Friday July 13th


US futures fluctuate as major banks report earnings and trade woes subside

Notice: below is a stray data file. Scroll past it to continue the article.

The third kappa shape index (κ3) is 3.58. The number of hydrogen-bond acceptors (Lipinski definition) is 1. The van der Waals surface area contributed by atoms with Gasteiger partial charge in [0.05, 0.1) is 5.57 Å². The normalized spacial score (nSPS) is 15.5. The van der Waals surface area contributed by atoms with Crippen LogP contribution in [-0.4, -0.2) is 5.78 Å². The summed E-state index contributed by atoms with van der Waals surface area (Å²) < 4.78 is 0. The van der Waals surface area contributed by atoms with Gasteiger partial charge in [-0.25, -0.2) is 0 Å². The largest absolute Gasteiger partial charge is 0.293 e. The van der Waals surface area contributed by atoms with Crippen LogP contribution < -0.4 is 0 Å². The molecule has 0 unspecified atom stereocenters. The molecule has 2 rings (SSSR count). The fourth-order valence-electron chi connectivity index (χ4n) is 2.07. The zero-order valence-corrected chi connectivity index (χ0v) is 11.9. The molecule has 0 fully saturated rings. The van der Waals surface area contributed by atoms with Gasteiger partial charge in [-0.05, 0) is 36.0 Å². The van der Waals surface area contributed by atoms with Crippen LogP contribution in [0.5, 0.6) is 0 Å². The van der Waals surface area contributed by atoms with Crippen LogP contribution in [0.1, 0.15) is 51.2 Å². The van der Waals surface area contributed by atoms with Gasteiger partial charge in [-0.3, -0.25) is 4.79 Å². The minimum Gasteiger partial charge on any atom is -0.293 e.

U.S. stock index futures hovered around the flatline on Friday as Wall Street looked to earnings reports from major banks. At around 7:40 a.m. ET, Dow Jones Industrial Average futures rose 6 points, but indicated a negative open of 7.89 points. Nasdaq 100 and the S&P 500 futures also pointed to a flat start to their respective trading sessions. While concerns about a potential broadening trade war between the U.S. and major economies keep investors on edge, Friday will see the release of a number of major corporate earnings. Before the bell, Citigroup, Wells Fargo, First Republic Bank, Infosys, and PNC Financial Services Group will publish their latest financial results. J.P. Morgan Chase reported better-than-expected earnings, sending its shares higher by 1 percent. On the data front, import prices are due out at 8:30 a.m. ET, followed by consumer sentiment at 10 a.m. ET. Elsewhere, the U.S. Federal Reserve is expected to publish its latest Monetary Policy Report to Congress. This comes prior to Fed Chair Jerome Powell's testimony next week before the House Financial Services Committee and the Senate Banking Committee. Atlanta Fed President Raphael Bostic will be in Virginia, taking part in a town hall chat at Northern Chapter of the Virginia Society of Certified Public Accountants in Falls Church. Elsewhere, investors will be keeping a close eye on the latest leg of President Donald Trump’s trip around Europe. On Friday, the U.S. incumbent is due to participate in a joint press conference with U.K. Prime Minister Theresa May, in addition to meeting with Queen Elizabeth II in Windsor. This comes as several protests against the U.S. president’s visit are due to take place. Asian shares closed higher on Friday, extending gains after Wall Street rebounded as technology stocks there touched all-time highs. There was also some relief coming from the lack of escalation in trade tensions between the U.S. and China. Japan led gains in the region, with the benchmark Nikkei 225 jumping 1.85 percent, or 409.39 points, to close at 22,597.35 as stocks extended Thursday's gains, with the yen weaker on the day. In Hong Kong, the Hang Seng Index edged higher by 0.23 percent by 3:28 p.m. Mainland indexes finished the Friday session mixed, with the Shanghai composite slipping 0.22 percent to 2,831.55 but the Shenzhen composite adding 0.46 percent to end at 1,604.45. Elsewhere, South Korea's Kospi climbed 1.13 percent to close at 2,310.90 as technology and banks notched gains. Oil prices reversed earlier losses on Friday but were set for a second straight week of decline after Libyan ports reopened and on the view that Iran might still export some crude despite U.S. sanctions. Brent crude rose 19 cents to $74.64 a barrel by 8:37 a.m. ET (1237 GMT), heading for a weekly fall of around 3 percent. U.S. benchmark West Texas Intermediate crude rose 39 cents to $70.72, set for a weekly decline of around 4 percent. Gold prices slid on Friday to their lowest in more than a week as the dollar rose due to easing trade tensions and weak demand for the precious metal due to expectations of higher interest rates in the United States. Spot gold was down 0.44 percent at $1,241.24 from an earlier $1,238.90, its lowest since July 3. It has fallen about 9 percent since the middle of April. U.S. gold futures slipped 0.41 percent to $1,241.50.